Question: I was driving with the sun in my eyes, got into a sneezing fit and ended up hitting a parked car. Can I be held at fault by my insurer? I haven’t been driving long. Will my rates go up?
Answer: Yes, your car insurance company will normally hold you at fault for such an accident, and there is a possibility that your car insurance rates will go up at your next renewal period.
While there may be situations that are out of your control, such as the sun being is in your eyes, a sneezing or coughing fit, or having a spider drop into your lap, it’s your duty to remain in control of your vehicle. You’ll be held liable if you let a distraction get the better of you, lose control of the car and hit something.
Luckily it was just a parked car that you hit. Recently in the news there have been serious crashes that were the result of sneezing fits by a driver. One in ended in a fatality, and in another a truck driver took out 10 cars.
You didn’t mention a ticket, so I take it that if the police came to the accident scene the officer didn’t cite you. In some states, you can be cited with careless or imprudent driving after this type of car crash. Police and insurers see the situation as unfortunate but agree that even in the midst of a sneezing fit you are responsible to slow down and maintain control of your vehicle and maneuver it safely either in traffic or to the side of the road.
All in all, this is just an accident (an odd one), so it is covered by your car insurance policy, up to your limits.
The owner of the parked car can make a claim under your property damage liability coverage. If you have low liability limits and they are exceeded, then you’ll be personally responsible for any costs above your limit amount.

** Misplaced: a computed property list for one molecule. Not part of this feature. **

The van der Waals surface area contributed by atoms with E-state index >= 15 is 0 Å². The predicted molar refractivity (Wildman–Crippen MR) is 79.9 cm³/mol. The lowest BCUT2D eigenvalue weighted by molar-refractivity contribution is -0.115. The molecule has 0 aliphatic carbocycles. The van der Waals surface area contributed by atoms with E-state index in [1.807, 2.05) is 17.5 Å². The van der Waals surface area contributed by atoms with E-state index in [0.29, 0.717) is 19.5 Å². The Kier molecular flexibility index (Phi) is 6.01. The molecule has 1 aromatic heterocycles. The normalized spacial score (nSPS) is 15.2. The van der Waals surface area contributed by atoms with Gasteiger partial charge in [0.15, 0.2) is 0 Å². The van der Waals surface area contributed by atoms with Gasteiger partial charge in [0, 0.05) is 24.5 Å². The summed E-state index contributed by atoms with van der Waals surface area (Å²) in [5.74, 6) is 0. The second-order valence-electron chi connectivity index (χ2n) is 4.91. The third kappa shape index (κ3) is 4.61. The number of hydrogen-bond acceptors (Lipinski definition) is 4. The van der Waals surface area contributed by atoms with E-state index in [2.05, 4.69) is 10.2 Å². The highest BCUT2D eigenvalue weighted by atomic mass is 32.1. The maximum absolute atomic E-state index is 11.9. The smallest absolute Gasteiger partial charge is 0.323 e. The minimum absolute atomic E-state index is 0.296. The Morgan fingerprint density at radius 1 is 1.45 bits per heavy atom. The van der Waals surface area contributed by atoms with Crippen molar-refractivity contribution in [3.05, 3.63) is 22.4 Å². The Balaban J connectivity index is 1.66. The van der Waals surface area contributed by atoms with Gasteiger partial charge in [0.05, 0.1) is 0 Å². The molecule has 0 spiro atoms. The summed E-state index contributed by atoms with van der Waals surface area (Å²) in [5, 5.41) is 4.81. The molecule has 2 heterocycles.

For your own car’s damages, you’ll need to have collision as part of your auto insurance policy to make a claim, and your deductible will be due. If the damage to your own vehicle is minor, check to see if the repair costs surpass your deductible amount before making a claim.
In general, for a first accident, rates can rise between 10 to 40 percent (or even more) depending upon your car insurance provider’s rating system. However, some insurers don’t raise rates on an accident if the claims are under a certain monetary amount and there were no injuries. If you have accident forgiveness as part of your policy, then your rate shouldn’t rise for this one, but your insurer will surcharge you for the next accident.
You’ll find out at your next renewal period if your rates have gone up, and how much, due to this sneezing-fit induced car crash. If your premiums have risen, go out and comparison shop with other auto insurance companies.
Car insurance companies rating systems take into account different rating factors and weigh them differently, so you very likely can find a car insurance company that will offer you cheaper car insurance rates -- by hundreds of dollars even.
To get your auto insurance premiums even lower, see if your area car insurance providers offer a discount for a driver training or improvement course. You said you’re a new driver, so a class like this should help you learn how to better deal with a sneezing fit while driving and could reduce your insurance rates as a bonus.